PSF: Okay, so we know what an influence Jello was on you, but what have you learned from Mike about running a label?

GW: About running a label? I guess more the philosophy of doing what the artist wants and understanding the artist.

PSF: How did you arrive at the name (Ipecac)?

GW: It was suggested by King Buzzo (Melvins, Fantomas). It is a medicine from a Brazilian root that induces vomiting. At the time, it seemed perfect to describe our music. Music that would cause people to get sick!

PSF: How "hands on" are you and Mike? Obviously Mike works and tours a lot, but what about yourself?

GW: We are EXTREMELY hands on. I oversee the day to day of the worldwide operation, but Mike and I speak several times a day. He is a big reason why a lot of artists are comfortable with us. These days, we are pretty lucky, bands have been coming to us, really cool bands that we would not think knew who we are. We are chasing a couple of big ones, but finding bands is not a problem. We get around 30 demos a week.

PSF: What's the scale of your operation?

GW: We have a few people in New York, a couple in Los Angeles, then Mike and me in northern California. We share people in London and Sydney with other labels.

PSF: What criteria do you look for in an artist?

GW: They have to be unique. There are so many bands that sound like other bands in a specific genre; we try to find someone that has something fresh to offer. Of course, you get demos based on bands already on the label and people don't understand that we are not interested in other bands that sound like the Melvins because we HAVE the Melvins! We also look for artists that are good people with a realistic and healthy outlook on their art.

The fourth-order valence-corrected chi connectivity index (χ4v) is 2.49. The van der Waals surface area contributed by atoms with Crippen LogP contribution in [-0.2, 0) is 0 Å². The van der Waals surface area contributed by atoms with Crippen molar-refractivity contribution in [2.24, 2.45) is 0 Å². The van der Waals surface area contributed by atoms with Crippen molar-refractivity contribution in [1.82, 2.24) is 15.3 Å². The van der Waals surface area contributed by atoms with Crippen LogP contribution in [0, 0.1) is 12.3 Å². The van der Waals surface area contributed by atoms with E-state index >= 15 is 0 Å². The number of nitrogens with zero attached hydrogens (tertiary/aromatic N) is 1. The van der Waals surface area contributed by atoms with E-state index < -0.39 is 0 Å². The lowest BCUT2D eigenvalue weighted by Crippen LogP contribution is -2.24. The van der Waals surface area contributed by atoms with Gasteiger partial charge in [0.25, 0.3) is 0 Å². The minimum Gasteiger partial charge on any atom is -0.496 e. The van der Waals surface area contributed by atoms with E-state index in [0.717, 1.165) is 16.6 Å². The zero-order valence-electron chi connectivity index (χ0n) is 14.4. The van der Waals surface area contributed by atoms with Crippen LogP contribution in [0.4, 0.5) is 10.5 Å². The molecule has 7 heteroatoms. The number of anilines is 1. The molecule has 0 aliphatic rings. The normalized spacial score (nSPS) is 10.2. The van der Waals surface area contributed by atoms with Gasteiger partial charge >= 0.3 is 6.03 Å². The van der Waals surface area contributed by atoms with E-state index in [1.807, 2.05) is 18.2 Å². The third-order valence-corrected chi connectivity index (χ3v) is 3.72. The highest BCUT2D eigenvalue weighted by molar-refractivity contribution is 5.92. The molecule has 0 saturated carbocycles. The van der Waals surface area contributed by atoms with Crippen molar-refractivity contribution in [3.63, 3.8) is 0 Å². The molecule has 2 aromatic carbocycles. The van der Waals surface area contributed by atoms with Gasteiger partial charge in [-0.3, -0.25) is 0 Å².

PSF: How different are your tastes to Mike's?

GW: Hmmm, pretty different. Mike has more of an avant-garde taste than I do. I like traditional rock more than he does, but we both like things that are unique and neither of us likes to limit what we do.

PSF: Knowing how eclectic some of Mike's projects can be, have you ever turned down one of his potential releases?

GW: Are you kidding? No way! His stuff always sells!!!!! Now if you were to ask me if I listen to all of his stuff then I would say no, I don't. But I respect Mike and his amazing talent. He really is about as unique as you can get. He's not along for the ride- he's the driver!

PSF: That's a great line! Now if I could just go back to the monetary aspects of the label for a moment. Given that major labels generally bleed an album dry before sending an act back into the studio, is it a problem financially that a band like the Melvins are so prolific?

GW: That is a great question. One of the first things the Melvins said to us when starting with Ipecac was they wondered if we could help them commit career suicide by releasing a trilogy of records, one every other month. We actually thought it was a cool idea. It did great! The Melvins can do that. I have never understood why labels get so protective of their bands. Let ‘em do singles and compilations and splits, it only helps to get the name out there!

PSF: One of the factors that appeals to me so much about Ipecac is that you seem to nurture your acts, i.e. they're given the freedom to grow and not thrown on the scrap heap after one album. I guess loyalty is a big issue for you?